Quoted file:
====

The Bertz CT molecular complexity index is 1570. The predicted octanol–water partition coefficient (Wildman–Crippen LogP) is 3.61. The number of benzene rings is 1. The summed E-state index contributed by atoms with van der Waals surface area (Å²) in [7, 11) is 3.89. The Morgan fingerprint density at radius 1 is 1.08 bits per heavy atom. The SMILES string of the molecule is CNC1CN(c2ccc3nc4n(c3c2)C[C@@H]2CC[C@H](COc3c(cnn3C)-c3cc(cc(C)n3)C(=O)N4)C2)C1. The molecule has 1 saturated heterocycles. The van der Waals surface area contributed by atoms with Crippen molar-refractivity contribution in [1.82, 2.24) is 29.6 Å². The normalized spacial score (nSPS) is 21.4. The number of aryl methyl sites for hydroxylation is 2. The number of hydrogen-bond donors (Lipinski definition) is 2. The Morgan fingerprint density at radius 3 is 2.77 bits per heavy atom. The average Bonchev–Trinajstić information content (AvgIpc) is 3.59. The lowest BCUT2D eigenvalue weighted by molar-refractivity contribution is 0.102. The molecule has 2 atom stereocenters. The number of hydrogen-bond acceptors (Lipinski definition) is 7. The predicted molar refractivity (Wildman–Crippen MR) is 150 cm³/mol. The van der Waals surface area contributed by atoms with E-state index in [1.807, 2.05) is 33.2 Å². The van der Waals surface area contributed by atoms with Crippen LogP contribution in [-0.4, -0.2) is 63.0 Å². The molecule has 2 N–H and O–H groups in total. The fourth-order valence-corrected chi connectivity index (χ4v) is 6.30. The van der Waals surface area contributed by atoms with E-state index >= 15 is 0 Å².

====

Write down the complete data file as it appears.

The Bertz CT molecular complexity index is 1570. The predicted octanol–water partition coefficient (Wildman–Crippen LogP) is 3.61. The number of benzene rings is 1. The summed E-state index contributed by atoms with van der Waals surface area (Å²) in [7, 11) is 3.89. The Morgan fingerprint density at radius 1 is 1.08 bits per heavy atom. The SMILES string of the molecule is CNC1CN(c2ccc3nc4n(c3c2)C[C@@H]2CC[C@H](COc3c(cnn3C)-c3cc(cc(C)n3)C(=O)N4)C2)C1. The molecule has 1 saturated heterocycles. The van der Waals surface area contributed by atoms with Crippen molar-refractivity contribution in [1.82, 2.24) is 29.6 Å². The normalized spacial score (nSPS) is 21.4. The number of aryl methyl sites for hydroxylation is 2. The number of hydrogen-bond donors (Lipinski definition) is 2. The Morgan fingerprint density at radius 3 is 2.77 bits per heavy atom. The average Bonchev–Trinajstić information content (AvgIpc) is 3.59. The lowest BCUT2D eigenvalue weighted by molar-refractivity contribution is 0.102. The molecule has 2 atom stereocenters. The number of hydrogen-bond acceptors (Lipinski definition) is 7. The predicted molar refractivity (Wildman–Crippen MR) is 150 cm³/mol. The van der Waals surface area contributed by atoms with E-state index in [1.807, 2.05) is 33.2 Å². The van der Waals surface area contributed by atoms with Crippen LogP contribution in [-0.4, -0.2) is 63.0 Å². The molecule has 2 N–H and O–H groups in total. The fourth-order valence-corrected chi connectivity index (χ4v) is 6.30. The van der Waals surface area contributed by atoms with E-state index >= 15 is 0 Å².